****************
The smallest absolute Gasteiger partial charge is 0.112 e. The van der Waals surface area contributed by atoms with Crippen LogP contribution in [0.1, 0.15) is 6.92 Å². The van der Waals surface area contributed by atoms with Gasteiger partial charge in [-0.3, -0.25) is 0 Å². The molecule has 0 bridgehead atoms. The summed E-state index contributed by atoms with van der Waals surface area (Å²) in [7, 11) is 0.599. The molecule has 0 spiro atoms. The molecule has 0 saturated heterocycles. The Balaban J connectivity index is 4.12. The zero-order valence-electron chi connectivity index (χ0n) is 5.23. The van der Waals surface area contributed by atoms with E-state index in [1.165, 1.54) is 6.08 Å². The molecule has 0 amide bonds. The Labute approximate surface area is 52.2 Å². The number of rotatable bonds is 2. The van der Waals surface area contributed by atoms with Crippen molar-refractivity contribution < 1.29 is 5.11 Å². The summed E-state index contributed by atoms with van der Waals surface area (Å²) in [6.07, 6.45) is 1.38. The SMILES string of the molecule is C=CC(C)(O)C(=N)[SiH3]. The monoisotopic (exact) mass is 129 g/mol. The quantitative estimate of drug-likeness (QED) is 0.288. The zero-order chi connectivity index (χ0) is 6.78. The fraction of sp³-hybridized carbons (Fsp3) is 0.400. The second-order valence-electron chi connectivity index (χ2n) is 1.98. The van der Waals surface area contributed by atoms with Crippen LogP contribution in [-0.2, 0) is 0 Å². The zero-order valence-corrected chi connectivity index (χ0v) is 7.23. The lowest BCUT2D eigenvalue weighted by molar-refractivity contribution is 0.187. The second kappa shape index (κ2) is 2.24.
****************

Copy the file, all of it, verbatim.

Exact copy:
The smallest absolute Gasteiger partial charge is 0.112 e. The van der Waals surface area contributed by atoms with Crippen LogP contribution in [0.1, 0.15) is 6.92 Å². The van der Waals surface area contributed by atoms with Gasteiger partial charge in [-0.3, -0.25) is 0 Å². The molecule has 0 bridgehead atoms. The summed E-state index contributed by atoms with van der Waals surface area (Å²) in [7, 11) is 0.599. The molecule has 0 spiro atoms. The molecule has 0 saturated heterocycles. The Balaban J connectivity index is 4.12. The zero-order valence-electron chi connectivity index (χ0n) is 5.23. The van der Waals surface area contributed by atoms with E-state index in [1.165, 1.54) is 6.08 Å². The molecule has 0 amide bonds. The Labute approximate surface area is 52.2 Å². The number of rotatable bonds is 2. The van der Waals surface area contributed by atoms with Crippen molar-refractivity contribution < 1.29 is 5.11 Å². The summed E-state index contributed by atoms with van der Waals surface area (Å²) in [6.07, 6.45) is 1.38. The SMILES string of the molecule is C=CC(C)(O)C(=N)[SiH3]. The monoisotopic (exact) mass is 129 g/mol. The quantitative estimate of drug-likeness (QED) is 0.288. The zero-order chi connectivity index (χ0) is 6.78. The fraction of sp³-hybridized carbons (Fsp3) is 0.400. The second-order valence-electron chi connectivity index (χ2n) is 1.98. The van der Waals surface area contributed by atoms with Crippen LogP contribution in [-0.2, 0) is 0 Å². The zero-order valence-corrected chi connectivity index (χ0v) is 7.23. The lowest BCUT2D eigenvalue weighted by molar-refractivity contribution is 0.187. The second kappa shape index (κ2) is 2.24.